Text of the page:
The evolution of sexual size dimorphism in cottontail rabbits (Sylvilagus, Leporidae)
In mammals, 'female-biased' sexual size dimorphism (SSD), in which females are larger than males, is uncommon. In the present study, we examined Sylvilagus, a purported case of female-biased SSD, for evolutionary correlations among species between SSD, body-size, and life-history variables. We find that: (1) although most species are female-biased, the degree and direction of SSD vary more than was previously recognized and (2) the degree of SSD decreases with increasing body size. Hence, Sylvilagus provides a new example, unusual for a female-biased taxon, in which allometry for SSD is consistent with 'Rensch's Rule'. As a corollary to Rensch's Rule, we observe that changes in SSD in Sylvilagus are typically associated with larger, more significant changes in males than females. Female-biased SSD could be produced by selection for larger females, smaller males, or both. Although larger female size may be related to high fecundity and the extremely rapid fetal and neonatal growth in Sylvilagus, we find little evidence for a correlation between SSD and various fecundity-related traits in among-species comparisons. Smaller male size may confer greater reproductive success through greater mobility and reduced energetic requirements. We propose that a suite of traits (female dispersion, large male home ranges, reduced aggression, and a promiscuous mating system) has favoured smaller males and thus influenced the evolution of SSD in cottontails. © 2008 The Linnean Society of London.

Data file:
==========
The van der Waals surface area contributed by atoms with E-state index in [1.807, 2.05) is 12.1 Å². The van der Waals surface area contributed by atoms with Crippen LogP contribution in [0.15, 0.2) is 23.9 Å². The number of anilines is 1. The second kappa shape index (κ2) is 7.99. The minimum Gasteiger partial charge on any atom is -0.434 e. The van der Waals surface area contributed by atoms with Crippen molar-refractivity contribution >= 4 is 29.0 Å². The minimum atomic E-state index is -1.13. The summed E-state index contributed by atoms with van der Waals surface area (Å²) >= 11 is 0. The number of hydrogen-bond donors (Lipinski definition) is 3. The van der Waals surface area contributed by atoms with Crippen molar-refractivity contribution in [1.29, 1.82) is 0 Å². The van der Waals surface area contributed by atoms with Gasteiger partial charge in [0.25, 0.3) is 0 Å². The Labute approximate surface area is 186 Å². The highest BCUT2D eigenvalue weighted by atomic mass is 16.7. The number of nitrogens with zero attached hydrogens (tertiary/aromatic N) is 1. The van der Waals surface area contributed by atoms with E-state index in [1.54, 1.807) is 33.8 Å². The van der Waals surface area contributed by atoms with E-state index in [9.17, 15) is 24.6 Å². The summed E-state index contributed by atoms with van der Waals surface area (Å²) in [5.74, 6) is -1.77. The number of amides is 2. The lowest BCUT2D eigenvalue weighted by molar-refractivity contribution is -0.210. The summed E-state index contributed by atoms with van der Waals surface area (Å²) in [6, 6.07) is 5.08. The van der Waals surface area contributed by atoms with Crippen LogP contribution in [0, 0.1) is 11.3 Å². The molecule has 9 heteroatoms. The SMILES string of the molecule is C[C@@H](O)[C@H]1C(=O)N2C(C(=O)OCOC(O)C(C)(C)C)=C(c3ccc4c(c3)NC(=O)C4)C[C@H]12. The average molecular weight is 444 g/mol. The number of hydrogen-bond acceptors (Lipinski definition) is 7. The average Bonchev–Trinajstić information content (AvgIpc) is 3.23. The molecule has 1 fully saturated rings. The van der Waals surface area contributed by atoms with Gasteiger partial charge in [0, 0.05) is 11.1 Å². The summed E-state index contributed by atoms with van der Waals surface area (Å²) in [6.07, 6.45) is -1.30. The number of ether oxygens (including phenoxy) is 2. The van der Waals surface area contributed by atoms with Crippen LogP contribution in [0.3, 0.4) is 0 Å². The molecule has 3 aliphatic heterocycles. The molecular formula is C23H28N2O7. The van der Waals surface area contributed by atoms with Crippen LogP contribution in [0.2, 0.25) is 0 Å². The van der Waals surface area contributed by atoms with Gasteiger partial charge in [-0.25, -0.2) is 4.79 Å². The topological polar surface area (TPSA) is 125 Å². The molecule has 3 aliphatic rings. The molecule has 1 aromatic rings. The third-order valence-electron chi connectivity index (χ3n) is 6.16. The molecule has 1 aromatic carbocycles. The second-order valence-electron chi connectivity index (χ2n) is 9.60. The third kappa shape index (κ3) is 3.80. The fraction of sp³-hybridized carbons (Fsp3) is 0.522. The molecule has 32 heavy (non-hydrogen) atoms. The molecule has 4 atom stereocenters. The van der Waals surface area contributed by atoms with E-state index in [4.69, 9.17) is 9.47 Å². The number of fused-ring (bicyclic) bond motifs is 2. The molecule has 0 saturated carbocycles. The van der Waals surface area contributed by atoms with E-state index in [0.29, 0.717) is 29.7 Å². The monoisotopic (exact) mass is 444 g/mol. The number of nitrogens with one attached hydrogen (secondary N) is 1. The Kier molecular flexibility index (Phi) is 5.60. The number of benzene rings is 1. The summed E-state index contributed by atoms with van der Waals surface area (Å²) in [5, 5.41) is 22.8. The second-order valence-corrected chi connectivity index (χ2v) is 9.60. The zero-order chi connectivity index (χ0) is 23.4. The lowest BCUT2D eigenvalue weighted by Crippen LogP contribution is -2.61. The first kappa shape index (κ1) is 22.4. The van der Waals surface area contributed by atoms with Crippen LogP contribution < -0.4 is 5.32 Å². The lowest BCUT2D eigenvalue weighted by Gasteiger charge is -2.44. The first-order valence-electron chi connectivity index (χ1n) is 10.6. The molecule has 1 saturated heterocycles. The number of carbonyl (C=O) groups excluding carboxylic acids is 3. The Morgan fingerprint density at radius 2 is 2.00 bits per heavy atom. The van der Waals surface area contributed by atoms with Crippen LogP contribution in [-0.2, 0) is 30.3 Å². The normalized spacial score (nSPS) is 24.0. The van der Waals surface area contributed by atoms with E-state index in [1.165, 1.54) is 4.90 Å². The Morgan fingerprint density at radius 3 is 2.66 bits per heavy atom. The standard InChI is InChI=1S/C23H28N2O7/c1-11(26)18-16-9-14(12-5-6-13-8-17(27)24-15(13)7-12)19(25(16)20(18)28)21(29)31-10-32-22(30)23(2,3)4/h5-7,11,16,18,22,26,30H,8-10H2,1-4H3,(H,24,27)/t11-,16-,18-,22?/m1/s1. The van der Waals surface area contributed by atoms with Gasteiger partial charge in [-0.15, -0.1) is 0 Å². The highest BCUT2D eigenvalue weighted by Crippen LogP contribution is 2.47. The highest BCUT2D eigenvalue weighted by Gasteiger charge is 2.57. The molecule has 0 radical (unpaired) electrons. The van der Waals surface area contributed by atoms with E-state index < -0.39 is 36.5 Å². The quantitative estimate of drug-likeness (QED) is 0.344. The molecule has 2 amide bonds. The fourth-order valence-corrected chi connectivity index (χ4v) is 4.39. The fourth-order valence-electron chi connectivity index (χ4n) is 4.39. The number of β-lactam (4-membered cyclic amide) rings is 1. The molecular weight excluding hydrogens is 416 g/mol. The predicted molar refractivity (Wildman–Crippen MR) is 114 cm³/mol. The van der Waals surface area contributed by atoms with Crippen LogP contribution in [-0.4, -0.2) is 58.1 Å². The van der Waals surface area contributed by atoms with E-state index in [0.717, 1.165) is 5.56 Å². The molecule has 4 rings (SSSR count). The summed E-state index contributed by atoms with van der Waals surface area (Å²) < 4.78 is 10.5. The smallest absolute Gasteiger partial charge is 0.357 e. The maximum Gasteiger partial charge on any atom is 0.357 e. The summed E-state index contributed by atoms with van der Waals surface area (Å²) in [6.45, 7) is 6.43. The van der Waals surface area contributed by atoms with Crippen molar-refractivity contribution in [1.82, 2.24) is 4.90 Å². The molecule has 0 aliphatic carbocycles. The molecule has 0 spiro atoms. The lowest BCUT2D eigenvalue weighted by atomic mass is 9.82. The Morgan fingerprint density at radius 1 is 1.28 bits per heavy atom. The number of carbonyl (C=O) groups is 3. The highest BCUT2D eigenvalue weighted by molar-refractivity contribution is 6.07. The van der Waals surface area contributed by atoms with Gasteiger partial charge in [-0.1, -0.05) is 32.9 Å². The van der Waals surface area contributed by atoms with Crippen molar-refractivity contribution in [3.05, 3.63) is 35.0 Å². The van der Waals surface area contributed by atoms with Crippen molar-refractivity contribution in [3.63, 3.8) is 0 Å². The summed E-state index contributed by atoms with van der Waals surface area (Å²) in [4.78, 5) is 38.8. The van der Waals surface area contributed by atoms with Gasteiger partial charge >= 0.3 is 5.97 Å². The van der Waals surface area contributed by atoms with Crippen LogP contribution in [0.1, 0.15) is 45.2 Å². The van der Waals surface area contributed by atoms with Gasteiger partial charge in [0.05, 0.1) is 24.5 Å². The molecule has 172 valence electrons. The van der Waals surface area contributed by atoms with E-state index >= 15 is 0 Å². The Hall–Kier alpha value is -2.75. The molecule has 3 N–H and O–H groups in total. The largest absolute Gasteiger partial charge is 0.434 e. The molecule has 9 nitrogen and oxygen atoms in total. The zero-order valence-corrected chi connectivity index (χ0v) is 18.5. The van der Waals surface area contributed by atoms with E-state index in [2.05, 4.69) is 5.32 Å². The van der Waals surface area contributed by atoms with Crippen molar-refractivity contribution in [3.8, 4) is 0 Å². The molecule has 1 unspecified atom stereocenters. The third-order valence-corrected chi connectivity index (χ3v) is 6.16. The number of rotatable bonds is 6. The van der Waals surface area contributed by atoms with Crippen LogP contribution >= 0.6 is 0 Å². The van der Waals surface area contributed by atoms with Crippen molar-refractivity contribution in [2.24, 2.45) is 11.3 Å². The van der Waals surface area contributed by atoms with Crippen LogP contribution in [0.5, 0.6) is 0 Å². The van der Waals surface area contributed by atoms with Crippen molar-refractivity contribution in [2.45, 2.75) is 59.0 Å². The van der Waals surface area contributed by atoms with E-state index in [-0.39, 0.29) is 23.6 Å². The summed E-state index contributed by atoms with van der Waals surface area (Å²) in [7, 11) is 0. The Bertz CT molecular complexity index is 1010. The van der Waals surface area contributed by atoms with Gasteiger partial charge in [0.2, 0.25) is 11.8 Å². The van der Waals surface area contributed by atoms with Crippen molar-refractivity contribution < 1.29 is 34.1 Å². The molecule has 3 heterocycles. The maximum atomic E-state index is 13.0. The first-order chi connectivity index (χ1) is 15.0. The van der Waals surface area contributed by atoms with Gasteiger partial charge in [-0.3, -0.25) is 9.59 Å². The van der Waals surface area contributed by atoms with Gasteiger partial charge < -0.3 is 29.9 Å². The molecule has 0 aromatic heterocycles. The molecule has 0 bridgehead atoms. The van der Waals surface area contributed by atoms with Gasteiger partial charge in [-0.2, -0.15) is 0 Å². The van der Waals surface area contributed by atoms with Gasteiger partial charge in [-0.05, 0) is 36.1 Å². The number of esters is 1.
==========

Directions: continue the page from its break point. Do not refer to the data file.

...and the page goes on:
Volume / Issue
Start / End Page
Electronic International Standard Serial Number (EISSN)
International Standard Serial Number (ISSN)
Digital Object Identifier (DOI)